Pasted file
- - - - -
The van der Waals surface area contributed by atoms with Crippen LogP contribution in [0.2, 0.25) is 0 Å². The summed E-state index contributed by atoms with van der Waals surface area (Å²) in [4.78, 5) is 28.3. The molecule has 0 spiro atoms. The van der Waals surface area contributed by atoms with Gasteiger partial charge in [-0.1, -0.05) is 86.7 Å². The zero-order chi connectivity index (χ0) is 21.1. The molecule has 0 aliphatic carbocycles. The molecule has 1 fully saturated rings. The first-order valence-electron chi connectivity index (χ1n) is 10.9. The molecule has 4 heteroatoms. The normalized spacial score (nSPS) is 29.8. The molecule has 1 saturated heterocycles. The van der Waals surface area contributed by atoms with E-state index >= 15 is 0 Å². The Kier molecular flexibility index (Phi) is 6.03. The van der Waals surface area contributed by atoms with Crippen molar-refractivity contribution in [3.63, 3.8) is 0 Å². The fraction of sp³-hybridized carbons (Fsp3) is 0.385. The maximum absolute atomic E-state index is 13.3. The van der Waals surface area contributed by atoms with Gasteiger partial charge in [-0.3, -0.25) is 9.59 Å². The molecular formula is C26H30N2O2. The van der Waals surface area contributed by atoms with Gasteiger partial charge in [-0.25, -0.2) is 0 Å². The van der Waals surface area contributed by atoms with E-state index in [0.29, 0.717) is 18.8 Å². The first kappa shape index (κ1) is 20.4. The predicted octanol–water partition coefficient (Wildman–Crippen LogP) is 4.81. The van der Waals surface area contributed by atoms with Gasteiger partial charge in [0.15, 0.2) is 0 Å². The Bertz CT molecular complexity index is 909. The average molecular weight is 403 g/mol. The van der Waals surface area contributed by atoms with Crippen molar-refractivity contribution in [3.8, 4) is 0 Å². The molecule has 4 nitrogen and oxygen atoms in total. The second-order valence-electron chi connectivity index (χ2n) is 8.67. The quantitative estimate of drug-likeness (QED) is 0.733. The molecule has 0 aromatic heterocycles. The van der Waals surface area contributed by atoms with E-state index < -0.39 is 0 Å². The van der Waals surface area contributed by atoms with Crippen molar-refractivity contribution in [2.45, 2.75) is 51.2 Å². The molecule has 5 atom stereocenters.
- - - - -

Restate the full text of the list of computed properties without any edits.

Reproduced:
The van der Waals surface area contributed by atoms with Crippen LogP contribution in [0.2, 0.25) is 0 Å². The summed E-state index contributed by atoms with van der Waals surface area (Å²) in [4.78, 5) is 28.3. The molecule has 0 spiro atoms. The van der Waals surface area contributed by atoms with Gasteiger partial charge in [-0.1, -0.05) is 86.7 Å². The zero-order chi connectivity index (χ0) is 21.1. The molecule has 0 aliphatic carbocycles. The molecule has 1 fully saturated rings. The first-order valence-electron chi connectivity index (χ1n) is 10.9. The molecule has 4 heteroatoms. The normalized spacial score (nSPS) is 29.8. The molecule has 1 saturated heterocycles. The van der Waals surface area contributed by atoms with E-state index >= 15 is 0 Å². The Kier molecular flexibility index (Phi) is 6.03. The van der Waals surface area contributed by atoms with Crippen molar-refractivity contribution in [3.63, 3.8) is 0 Å². The fraction of sp³-hybridized carbons (Fsp3) is 0.385. The maximum absolute atomic E-state index is 13.3. The van der Waals surface area contributed by atoms with Gasteiger partial charge in [-0.3, -0.25) is 9.59 Å². The molecular formula is C26H30N2O2. The van der Waals surface area contributed by atoms with Gasteiger partial charge in [-0.25, -0.2) is 0 Å². The van der Waals surface area contributed by atoms with E-state index in [0.29, 0.717) is 18.8 Å². The first kappa shape index (κ1) is 20.4. The predicted octanol–water partition coefficient (Wildman–Crippen LogP) is 4.81. The van der Waals surface area contributed by atoms with Gasteiger partial charge in [0.15, 0.2) is 0 Å². The Bertz CT molecular complexity index is 909. The average molecular weight is 403 g/mol. The van der Waals surface area contributed by atoms with Crippen molar-refractivity contribution in [3.8, 4) is 0 Å². The molecule has 4 nitrogen and oxygen atoms in total. The second-order valence-electron chi connectivity index (χ2n) is 8.67. The quantitative estimate of drug-likeness (QED) is 0.733. The molecule has 0 aromatic heterocycles. The van der Waals surface area contributed by atoms with E-state index < -0.39 is 0 Å². The van der Waals surface area contributed by atoms with Crippen molar-refractivity contribution in [2.45, 2.75) is 51.2 Å². The molecule has 5 atom stereocenters.